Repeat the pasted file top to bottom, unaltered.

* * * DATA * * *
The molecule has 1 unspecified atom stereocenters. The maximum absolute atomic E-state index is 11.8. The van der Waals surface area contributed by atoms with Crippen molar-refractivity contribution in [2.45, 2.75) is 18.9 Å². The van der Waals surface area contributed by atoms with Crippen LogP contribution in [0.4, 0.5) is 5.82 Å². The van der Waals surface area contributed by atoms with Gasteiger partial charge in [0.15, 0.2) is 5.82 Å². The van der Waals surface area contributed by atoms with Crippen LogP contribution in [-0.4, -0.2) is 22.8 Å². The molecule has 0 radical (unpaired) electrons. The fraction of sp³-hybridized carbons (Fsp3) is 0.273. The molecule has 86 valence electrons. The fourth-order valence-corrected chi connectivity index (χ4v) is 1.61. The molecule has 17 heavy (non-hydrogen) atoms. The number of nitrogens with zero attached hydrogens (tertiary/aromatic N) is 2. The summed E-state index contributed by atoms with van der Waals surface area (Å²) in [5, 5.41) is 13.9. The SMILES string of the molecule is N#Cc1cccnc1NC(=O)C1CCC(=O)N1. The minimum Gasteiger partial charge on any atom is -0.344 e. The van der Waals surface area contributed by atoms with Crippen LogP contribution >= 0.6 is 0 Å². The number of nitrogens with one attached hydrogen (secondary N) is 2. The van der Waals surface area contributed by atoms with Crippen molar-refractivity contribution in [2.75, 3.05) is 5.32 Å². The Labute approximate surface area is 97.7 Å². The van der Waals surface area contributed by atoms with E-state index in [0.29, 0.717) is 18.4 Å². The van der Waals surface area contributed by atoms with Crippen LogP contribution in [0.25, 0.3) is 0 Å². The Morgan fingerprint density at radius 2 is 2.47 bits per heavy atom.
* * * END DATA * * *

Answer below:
The molecule has 1 unspecified atom stereocenters. The maximum absolute atomic E-state index is 11.8. The van der Waals surface area contributed by atoms with Crippen molar-refractivity contribution in [2.45, 2.75) is 18.9 Å². The van der Waals surface area contributed by atoms with Crippen LogP contribution in [0.4, 0.5) is 5.82 Å². The van der Waals surface area contributed by atoms with Gasteiger partial charge in [0.15, 0.2) is 5.82 Å². The van der Waals surface area contributed by atoms with Crippen LogP contribution in [-0.4, -0.2) is 22.8 Å². The molecule has 0 radical (unpaired) electrons. The fraction of sp³-hybridized carbons (Fsp3) is 0.273. The molecule has 86 valence electrons. The fourth-order valence-corrected chi connectivity index (χ4v) is 1.61. The molecule has 17 heavy (non-hydrogen) atoms. The number of nitrogens with zero attached hydrogens (tertiary/aromatic N) is 2. The summed E-state index contributed by atoms with van der Waals surface area (Å²) in [5, 5.41) is 13.9. The SMILES string of the molecule is N#Cc1cccnc1NC(=O)C1CCC(=O)N1. The minimum Gasteiger partial charge on any atom is -0.344 e. The van der Waals surface area contributed by atoms with Crippen LogP contribution >= 0.6 is 0 Å². The number of nitrogens with one attached hydrogen (secondary N) is 2. The van der Waals surface area contributed by atoms with Crippen molar-refractivity contribution in [2.75, 3.05) is 5.32 Å². The Labute approximate surface area is 97.7 Å². The van der Waals surface area contributed by atoms with E-state index in [0.29, 0.717) is 18.4 Å². The van der Waals surface area contributed by atoms with Crippen LogP contribution in [0.25, 0.3) is 0 Å². The Morgan fingerprint density at radius 2 is 2.47 bits per heavy atom.